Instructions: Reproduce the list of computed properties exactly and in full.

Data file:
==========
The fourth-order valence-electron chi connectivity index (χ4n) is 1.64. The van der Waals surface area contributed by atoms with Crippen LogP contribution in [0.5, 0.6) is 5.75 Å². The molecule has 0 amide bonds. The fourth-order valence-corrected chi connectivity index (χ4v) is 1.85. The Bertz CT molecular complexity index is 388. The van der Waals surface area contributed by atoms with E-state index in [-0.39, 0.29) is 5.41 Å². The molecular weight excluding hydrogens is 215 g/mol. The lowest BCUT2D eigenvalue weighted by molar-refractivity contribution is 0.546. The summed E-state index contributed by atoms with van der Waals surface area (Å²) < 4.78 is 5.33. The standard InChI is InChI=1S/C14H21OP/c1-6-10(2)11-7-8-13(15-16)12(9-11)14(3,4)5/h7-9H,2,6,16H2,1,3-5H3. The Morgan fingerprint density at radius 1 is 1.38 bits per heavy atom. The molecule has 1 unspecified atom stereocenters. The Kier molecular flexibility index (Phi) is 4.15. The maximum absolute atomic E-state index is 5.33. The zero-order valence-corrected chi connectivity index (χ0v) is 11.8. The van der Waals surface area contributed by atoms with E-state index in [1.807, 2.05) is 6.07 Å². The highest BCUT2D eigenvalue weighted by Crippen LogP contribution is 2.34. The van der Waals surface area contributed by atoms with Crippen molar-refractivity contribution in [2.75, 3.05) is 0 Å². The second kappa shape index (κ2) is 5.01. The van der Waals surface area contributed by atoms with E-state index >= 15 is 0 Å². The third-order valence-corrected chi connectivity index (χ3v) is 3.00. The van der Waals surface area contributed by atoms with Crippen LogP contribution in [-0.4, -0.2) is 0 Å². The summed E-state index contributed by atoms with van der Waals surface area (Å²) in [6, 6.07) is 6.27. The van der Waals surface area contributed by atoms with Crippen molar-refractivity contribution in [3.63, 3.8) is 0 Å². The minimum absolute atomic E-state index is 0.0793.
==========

The fourth-order valence-electron chi connectivity index (χ4n) is 1.64. The van der Waals surface area contributed by atoms with Crippen LogP contribution in [0.5, 0.6) is 5.75 Å². The molecule has 0 amide bonds. The fourth-order valence-corrected chi connectivity index (χ4v) is 1.85. The Bertz CT molecular complexity index is 388. The van der Waals surface area contributed by atoms with E-state index in [-0.39, 0.29) is 5.41 Å². The molecular weight excluding hydrogens is 215 g/mol. The lowest BCUT2D eigenvalue weighted by molar-refractivity contribution is 0.546. The summed E-state index contributed by atoms with van der Waals surface area (Å²) < 4.78 is 5.33. The standard InChI is InChI=1S/C14H21OP/c1-6-10(2)11-7-8-13(15-16)12(9-11)14(3,4)5/h7-9H,2,6,16H2,1,3-5H3. The Morgan fingerprint density at radius 1 is 1.38 bits per heavy atom. The molecule has 1 unspecified atom stereocenters. The Kier molecular flexibility index (Phi) is 4.15. The maximum absolute atomic E-state index is 5.33. The zero-order valence-corrected chi connectivity index (χ0v) is 11.8. The van der Waals surface area contributed by atoms with E-state index in [1.807, 2.05) is 6.07 Å². The highest BCUT2D eigenvalue weighted by Crippen LogP contribution is 2.34. The van der Waals surface area contributed by atoms with Crippen molar-refractivity contribution in [2.75, 3.05) is 0 Å². The second kappa shape index (κ2) is 5.01. The van der Waals surface area contributed by atoms with E-state index >= 15 is 0 Å². The third-order valence-corrected chi connectivity index (χ3v) is 3.00. The van der Waals surface area contributed by atoms with Crippen LogP contribution in [-0.4, -0.2) is 0 Å². The summed E-state index contributed by atoms with van der Waals surface area (Å²) in [6, 6.07) is 6.27. The van der Waals surface area contributed by atoms with Crippen molar-refractivity contribution in [3.63, 3.8) is 0 Å². The minimum absolute atomic E-state index is 0.0793.